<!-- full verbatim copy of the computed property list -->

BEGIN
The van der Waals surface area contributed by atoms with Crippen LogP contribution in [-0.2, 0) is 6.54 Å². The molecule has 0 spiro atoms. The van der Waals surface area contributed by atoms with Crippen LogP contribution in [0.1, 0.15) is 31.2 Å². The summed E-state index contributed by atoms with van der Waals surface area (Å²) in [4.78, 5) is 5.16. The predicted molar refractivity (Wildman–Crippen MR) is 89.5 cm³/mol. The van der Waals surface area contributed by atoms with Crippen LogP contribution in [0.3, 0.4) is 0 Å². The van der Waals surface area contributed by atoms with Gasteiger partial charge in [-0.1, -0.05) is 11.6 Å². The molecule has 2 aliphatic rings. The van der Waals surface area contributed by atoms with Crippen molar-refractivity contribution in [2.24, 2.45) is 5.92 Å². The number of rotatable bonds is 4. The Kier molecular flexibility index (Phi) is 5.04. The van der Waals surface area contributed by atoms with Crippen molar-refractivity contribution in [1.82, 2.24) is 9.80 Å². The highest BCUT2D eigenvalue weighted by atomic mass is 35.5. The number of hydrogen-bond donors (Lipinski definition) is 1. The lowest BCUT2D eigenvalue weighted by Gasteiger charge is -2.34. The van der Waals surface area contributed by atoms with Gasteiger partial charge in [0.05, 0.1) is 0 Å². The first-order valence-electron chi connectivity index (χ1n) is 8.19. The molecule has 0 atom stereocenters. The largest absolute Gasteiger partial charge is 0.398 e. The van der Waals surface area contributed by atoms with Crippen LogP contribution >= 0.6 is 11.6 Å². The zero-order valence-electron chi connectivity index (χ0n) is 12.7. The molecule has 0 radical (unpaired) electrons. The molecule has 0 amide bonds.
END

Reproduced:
The van der Waals surface area contributed by atoms with Crippen LogP contribution in [-0.2, 0) is 6.54 Å². The molecule has 0 spiro atoms. The van der Waals surface area contributed by atoms with Crippen LogP contribution in [0.1, 0.15) is 31.2 Å². The summed E-state index contributed by atoms with van der Waals surface area (Å²) in [4.78, 5) is 5.16. The predicted molar refractivity (Wildman–Crippen MR) is 89.5 cm³/mol. The van der Waals surface area contributed by atoms with Crippen LogP contribution in [0.3, 0.4) is 0 Å². The van der Waals surface area contributed by atoms with Gasteiger partial charge in [-0.1, -0.05) is 11.6 Å². The molecule has 2 aliphatic rings. The van der Waals surface area contributed by atoms with Crippen molar-refractivity contribution in [2.24, 2.45) is 5.92 Å². The number of rotatable bonds is 4. The Kier molecular flexibility index (Phi) is 5.04. The van der Waals surface area contributed by atoms with Crippen molar-refractivity contribution in [1.82, 2.24) is 9.80 Å². The highest BCUT2D eigenvalue weighted by atomic mass is 35.5. The number of hydrogen-bond donors (Lipinski definition) is 1. The lowest BCUT2D eigenvalue weighted by Gasteiger charge is -2.34. The van der Waals surface area contributed by atoms with Gasteiger partial charge in [0.05, 0.1) is 0 Å². The first-order valence-electron chi connectivity index (χ1n) is 8.19. The molecule has 0 atom stereocenters. The largest absolute Gasteiger partial charge is 0.398 e. The van der Waals surface area contributed by atoms with Crippen LogP contribution >= 0.6 is 11.6 Å². The zero-order valence-electron chi connectivity index (χ0n) is 12.7. The molecule has 0 radical (unpaired) electrons. The molecule has 0 amide bonds.